Recovering lipids and proteins from microalgal biomass requires the microscopic cells to be ruptured (Yap et al. 2014). This group has shown that by processing pre-concentrated biomass, this can be done in an energy efficient manner at large scale using high pressure homogenisation (Yap et al. 2015). We have also shown that efficient processing of microalgal biomass is highly dependent on the species of microalgae (Spiden et al. 2013). We have also found that the growth conditions alter physical attributes of the microalgal cells relevant to cell rupture, such as cell size and cell wall thickness and strength (Yap et al. 2016). We are currently investigating the effects of growth conditions on the physiology of algae in relation to harvesting and dewatering.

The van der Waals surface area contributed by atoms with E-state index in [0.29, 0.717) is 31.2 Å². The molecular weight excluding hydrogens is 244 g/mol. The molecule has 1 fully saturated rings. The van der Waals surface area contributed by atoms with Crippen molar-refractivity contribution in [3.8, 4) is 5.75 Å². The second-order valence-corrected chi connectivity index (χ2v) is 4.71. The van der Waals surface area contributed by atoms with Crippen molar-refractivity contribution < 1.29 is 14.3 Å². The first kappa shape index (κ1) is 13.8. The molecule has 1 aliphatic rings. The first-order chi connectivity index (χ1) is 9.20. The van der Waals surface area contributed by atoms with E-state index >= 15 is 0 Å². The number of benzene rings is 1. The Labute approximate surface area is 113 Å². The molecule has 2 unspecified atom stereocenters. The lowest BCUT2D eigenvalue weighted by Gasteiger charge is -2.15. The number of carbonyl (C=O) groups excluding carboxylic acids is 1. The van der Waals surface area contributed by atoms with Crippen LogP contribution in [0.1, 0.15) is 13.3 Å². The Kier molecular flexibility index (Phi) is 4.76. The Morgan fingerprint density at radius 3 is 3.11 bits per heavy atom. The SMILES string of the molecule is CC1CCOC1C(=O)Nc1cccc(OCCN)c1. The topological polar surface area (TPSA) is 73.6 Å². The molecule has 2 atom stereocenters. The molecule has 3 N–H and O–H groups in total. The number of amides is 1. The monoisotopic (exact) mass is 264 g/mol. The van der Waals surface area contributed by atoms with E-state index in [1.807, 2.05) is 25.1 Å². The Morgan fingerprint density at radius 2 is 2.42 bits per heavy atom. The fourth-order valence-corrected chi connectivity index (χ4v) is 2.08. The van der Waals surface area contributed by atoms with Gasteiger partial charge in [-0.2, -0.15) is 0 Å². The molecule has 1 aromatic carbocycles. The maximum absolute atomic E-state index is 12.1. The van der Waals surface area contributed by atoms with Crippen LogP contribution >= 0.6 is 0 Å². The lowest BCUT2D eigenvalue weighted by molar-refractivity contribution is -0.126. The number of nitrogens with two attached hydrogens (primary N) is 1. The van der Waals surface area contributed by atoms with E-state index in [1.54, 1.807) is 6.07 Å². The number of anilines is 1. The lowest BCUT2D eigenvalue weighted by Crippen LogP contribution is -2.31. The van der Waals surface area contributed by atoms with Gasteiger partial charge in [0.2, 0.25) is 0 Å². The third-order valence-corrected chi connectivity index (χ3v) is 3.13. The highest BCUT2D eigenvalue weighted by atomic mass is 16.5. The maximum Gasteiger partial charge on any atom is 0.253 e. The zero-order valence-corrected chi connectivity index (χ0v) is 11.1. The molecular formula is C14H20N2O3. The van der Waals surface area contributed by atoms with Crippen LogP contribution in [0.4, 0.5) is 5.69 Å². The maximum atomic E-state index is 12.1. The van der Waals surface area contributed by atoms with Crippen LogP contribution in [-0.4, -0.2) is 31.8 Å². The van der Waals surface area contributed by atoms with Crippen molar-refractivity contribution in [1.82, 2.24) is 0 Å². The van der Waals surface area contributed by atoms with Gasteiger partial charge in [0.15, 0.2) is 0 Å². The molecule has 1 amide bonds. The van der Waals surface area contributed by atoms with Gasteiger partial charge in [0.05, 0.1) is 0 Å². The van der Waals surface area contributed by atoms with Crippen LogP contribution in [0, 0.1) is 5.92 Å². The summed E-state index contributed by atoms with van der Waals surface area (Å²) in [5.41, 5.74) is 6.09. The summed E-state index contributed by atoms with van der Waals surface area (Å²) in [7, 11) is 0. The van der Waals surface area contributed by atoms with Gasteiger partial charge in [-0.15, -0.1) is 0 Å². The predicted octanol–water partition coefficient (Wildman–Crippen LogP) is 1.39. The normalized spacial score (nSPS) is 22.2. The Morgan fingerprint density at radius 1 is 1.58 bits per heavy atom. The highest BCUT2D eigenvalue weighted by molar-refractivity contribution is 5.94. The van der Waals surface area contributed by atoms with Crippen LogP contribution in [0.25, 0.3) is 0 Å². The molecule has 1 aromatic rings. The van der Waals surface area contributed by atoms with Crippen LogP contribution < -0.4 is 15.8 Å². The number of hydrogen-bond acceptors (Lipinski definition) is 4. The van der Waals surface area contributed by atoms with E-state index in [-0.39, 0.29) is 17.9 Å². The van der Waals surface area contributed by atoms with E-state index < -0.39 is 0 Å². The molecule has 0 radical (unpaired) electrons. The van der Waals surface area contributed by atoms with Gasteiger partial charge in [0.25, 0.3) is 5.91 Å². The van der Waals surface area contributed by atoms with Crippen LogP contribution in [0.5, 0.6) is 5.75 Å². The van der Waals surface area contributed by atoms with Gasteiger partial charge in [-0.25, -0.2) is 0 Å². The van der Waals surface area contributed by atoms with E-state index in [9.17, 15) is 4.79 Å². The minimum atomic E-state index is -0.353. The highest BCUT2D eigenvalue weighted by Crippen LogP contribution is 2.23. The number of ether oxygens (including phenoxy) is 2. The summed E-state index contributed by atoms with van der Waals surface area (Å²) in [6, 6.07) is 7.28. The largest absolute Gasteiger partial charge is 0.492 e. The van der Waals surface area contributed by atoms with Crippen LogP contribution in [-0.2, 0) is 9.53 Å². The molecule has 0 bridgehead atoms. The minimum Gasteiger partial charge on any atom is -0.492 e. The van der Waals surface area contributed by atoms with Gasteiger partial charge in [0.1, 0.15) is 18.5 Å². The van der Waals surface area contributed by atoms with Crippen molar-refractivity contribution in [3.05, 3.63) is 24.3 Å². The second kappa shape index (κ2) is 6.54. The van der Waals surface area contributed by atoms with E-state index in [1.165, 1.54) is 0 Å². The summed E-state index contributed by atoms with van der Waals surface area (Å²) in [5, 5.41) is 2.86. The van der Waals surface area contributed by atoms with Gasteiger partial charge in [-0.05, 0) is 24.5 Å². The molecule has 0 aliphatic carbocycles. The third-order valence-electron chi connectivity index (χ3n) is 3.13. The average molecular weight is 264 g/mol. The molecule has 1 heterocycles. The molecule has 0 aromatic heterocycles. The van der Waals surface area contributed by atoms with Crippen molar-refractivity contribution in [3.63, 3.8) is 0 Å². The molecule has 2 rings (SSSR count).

B.H.J. Yap, S.A. Crawford, R.R. Dagastine, P.J. Scales, G.J.O. Martin, Nitrogen deprivation of microalgae: effect on cell size, cell wall thickness, cell strength, and resistance to mechanical rupture, Journal of Industrial Microbiology and Biotechnology, 43 (2016) 1671–1680.
B.H.J. Yap, G.J. Dumsday, P.J. Scales, G.J.O. Martin, Energy evaluation of algal cell disruption by high pressure homogenization, Bioresource Technology, 184 (2015) 280–285.
B.H.J. Yap, S.A. Crawford, G.J. Dumsday, P.J. Scales, G.J.O. Martin, A mechanistic study of algal cell disruption and its effect on lipid recovery by solvent extraction, Algal Research, 5 (2014) 112-120.
E.M. Spiden, B.H.J. Yap, D.R.A. Hill, S.E. Kentish, P.J. Scales, G.J.O. Martin, Quantitative evaluation of the ease of rupture of industrially promising microalgae by high pressure homogenization, Bioresource Technology, 140 (2013) 165–171.